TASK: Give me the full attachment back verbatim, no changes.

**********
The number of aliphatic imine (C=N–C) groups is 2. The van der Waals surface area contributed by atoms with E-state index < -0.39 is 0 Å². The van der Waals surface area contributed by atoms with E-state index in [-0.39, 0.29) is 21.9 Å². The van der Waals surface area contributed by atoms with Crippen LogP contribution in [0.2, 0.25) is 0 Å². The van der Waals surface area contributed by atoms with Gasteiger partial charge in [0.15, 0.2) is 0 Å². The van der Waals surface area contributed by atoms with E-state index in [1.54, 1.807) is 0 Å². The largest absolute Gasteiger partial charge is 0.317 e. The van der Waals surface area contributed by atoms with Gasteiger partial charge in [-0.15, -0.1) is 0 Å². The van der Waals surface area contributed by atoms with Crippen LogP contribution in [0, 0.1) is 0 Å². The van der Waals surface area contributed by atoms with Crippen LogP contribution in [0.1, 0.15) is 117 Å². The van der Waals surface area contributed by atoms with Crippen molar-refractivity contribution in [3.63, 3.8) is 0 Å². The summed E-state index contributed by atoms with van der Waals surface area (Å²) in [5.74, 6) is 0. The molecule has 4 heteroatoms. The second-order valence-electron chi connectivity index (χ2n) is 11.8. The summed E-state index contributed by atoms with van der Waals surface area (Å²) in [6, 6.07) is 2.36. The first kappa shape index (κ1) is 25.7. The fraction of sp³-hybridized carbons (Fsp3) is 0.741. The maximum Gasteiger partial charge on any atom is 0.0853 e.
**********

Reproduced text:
The number of aliphatic imine (C=N–C) groups is 2. The van der Waals surface area contributed by atoms with E-state index < -0.39 is 0 Å². The van der Waals surface area contributed by atoms with E-state index in [-0.39, 0.29) is 21.9 Å². The van der Waals surface area contributed by atoms with Crippen LogP contribution in [0.2, 0.25) is 0 Å². The van der Waals surface area contributed by atoms with Gasteiger partial charge in [0.15, 0.2) is 0 Å². The van der Waals surface area contributed by atoms with E-state index in [1.54, 1.807) is 0 Å². The largest absolute Gasteiger partial charge is 0.317 e. The van der Waals surface area contributed by atoms with Gasteiger partial charge in [-0.15, -0.1) is 0 Å². The van der Waals surface area contributed by atoms with Crippen LogP contribution in [0, 0.1) is 0 Å². The van der Waals surface area contributed by atoms with Crippen LogP contribution in [0.1, 0.15) is 117 Å². The van der Waals surface area contributed by atoms with Crippen molar-refractivity contribution in [3.63, 3.8) is 0 Å². The summed E-state index contributed by atoms with van der Waals surface area (Å²) in [5.74, 6) is 0. The molecule has 4 heteroatoms. The second-order valence-electron chi connectivity index (χ2n) is 11.8. The summed E-state index contributed by atoms with van der Waals surface area (Å²) in [6, 6.07) is 2.36. The first kappa shape index (κ1) is 25.7. The fraction of sp³-hybridized carbons (Fsp3) is 0.741. The maximum Gasteiger partial charge on any atom is 0.0853 e.